Crisis 30 Aug 2019

Challenges of HOT and COLD crises and how to address them

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The circumstances around risk have changed. It is imperative that we understand the new corporate landscape and change our approach, moving away from traditional strategic and tactical crisis management procedures. We now live in a digital, hyperconnected, VUCA (Volatile, Uncertain, Complex, Ambiguous) world undergoing constant evolution, one in which, according to cyber-anthropologist Amber Casewe are all cyborgs due to the simple merit of carrying a smartphone an essentially permanent extension of ourselves.

Thus, there is now constant risk of public exposure, as well as other potential risk areas (including cybersecurity and business-unrelated issues), which all companies must consider. These changes are largely a result of the social and environmental justice movements, shifts in public perception and the spread of fake news campaigns.

In this new era of hypervulnerability, the best ways to mitigate risk and manage efficiently all revolve around investing in anticipation, with every possible solution carefully considering the technological revolution. A common problem is basing solutions for new crises on outdated ideas, forgetting to make the necessary adaptations to our VUCA world.

Types of crises in a world of disruption

Disruption has led to two major types of crises, separated by their main characteristics: HOT and COLD crises. Their names are acronyms for their key features.

HOT Crises

In line with the current digital landscape, HOT crises arise quickly and abruptly, with strong immediate impacts and short-term effects. They occur quite often and usually attract significant media attention. The name stands for:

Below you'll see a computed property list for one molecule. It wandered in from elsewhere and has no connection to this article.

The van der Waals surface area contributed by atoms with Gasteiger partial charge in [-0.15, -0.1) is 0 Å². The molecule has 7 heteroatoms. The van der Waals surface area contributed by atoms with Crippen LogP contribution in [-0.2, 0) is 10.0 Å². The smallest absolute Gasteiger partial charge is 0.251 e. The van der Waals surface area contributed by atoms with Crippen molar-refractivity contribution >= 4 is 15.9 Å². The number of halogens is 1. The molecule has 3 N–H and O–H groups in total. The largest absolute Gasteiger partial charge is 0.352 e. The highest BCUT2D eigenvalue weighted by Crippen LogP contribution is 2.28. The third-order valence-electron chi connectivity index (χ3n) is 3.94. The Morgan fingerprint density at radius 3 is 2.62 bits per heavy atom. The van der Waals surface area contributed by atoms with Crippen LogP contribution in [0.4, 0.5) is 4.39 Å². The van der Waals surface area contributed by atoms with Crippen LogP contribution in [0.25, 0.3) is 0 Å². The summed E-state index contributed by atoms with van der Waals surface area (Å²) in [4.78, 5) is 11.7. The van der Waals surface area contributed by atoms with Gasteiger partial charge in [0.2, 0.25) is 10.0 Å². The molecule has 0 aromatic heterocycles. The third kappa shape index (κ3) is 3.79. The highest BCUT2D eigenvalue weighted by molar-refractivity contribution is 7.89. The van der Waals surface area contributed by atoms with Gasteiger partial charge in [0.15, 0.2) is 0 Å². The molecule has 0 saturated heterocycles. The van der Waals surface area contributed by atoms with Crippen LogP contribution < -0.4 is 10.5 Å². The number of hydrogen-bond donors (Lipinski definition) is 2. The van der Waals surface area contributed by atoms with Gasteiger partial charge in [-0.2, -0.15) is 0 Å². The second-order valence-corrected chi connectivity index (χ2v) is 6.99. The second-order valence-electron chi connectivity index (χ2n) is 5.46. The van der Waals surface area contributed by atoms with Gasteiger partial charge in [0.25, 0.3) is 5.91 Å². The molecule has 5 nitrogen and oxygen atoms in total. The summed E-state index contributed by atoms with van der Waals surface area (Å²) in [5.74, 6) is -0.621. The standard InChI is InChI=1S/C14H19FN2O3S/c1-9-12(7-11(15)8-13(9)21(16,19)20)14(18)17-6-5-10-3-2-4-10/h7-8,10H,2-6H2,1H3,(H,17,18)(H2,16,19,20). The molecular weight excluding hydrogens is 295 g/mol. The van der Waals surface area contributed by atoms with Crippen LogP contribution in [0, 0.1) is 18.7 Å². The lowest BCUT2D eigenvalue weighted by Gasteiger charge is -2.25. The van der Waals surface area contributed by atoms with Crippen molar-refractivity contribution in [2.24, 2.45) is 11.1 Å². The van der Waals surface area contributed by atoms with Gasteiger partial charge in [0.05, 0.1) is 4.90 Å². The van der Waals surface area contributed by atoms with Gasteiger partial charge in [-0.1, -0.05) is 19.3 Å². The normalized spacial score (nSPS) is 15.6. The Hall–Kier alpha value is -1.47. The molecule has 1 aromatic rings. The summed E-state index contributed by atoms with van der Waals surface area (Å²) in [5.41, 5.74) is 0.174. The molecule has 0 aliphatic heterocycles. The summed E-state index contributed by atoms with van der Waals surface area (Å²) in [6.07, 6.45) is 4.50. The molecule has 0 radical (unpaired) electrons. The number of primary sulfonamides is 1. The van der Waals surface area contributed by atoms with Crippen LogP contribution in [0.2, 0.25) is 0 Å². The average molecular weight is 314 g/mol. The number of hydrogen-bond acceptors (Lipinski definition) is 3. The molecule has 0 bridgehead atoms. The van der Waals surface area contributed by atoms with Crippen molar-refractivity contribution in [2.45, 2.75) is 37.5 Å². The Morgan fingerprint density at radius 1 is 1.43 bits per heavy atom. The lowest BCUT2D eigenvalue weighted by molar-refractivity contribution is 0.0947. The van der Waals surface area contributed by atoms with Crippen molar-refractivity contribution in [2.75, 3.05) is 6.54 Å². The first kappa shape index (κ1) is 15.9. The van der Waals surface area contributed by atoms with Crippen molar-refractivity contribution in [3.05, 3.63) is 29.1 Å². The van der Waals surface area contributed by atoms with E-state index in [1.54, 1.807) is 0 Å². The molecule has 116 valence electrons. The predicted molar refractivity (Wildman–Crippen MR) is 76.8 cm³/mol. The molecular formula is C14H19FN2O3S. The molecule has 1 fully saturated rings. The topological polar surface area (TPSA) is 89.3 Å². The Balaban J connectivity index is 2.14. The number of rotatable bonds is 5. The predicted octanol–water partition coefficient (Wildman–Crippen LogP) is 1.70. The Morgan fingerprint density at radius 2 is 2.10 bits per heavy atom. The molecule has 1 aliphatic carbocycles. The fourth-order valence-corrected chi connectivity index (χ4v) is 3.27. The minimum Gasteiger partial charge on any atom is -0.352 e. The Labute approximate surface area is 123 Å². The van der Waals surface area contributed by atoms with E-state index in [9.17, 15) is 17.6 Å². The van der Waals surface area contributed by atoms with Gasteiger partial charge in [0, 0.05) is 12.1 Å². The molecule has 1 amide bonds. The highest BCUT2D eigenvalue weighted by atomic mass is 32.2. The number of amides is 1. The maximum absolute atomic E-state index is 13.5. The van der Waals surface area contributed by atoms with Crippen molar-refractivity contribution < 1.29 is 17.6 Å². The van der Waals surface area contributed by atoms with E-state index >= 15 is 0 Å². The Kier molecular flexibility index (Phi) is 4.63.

• High Velocity: Spreads quickly thanks to the hyperconnectivity of “cyborg” citizens.
  • Over Information: Infoxication surrounds the event, often including fake news, partial or out-of-context information and hoaxes
  • Tricky Context: Stakeholders are more involved, with increased pressure from organized social activism and opposing digital entities

COLD Crises

Unlike the HOT variety, COLD crises pose a high risk of long-term repercussions. They can have extended impacts and stronger effects on company reputation. Strategically preparing for them is essential. The name stands for:

  • Calm Development: Issue develops slowly, potentially laying dormant in an organization’s core or resulting from a recurring problem
  • Old Issue: Often originates from an old risk that was not fully controlled
  • Low Initial Digital Spread: Slow initial spread in digital media, with risk of acceleration once it becomes public
  • Damage: Once public, potential for serious damage to the business and its reputation

When considering possible strategies for addressing these two types of crisis, we can isolate two types of company: Slow (Minimal Reaction Capacity) and Fast (Maximal Reaction Capacity). These distinctions refer to a company’s capacity to deal with crises using the resources they have in place, depending on their investment in anticipation.

How has disruption affected recent crises?

We have analyzed some specific cases of organizations seeing the immediate effects of this hurricane of technological development and digital disruption, as well as how well- or ill-prepared companies were for the subsequent new methodologies and mindsets required.

A more widely felt, global case was that of Huawei, a company which faced a crisis directly related to political and economic relations. U.S. President Donald Trump had finally lifted the country’s export ban on Chinese tech companies, but Huawei was left extremely vulnerable, partially due to its operational methodology. The brand reacted with a strong advertising campaign in traditional media, using no digital channels or tools, an effort which ultimately did little to maintain consumer trust.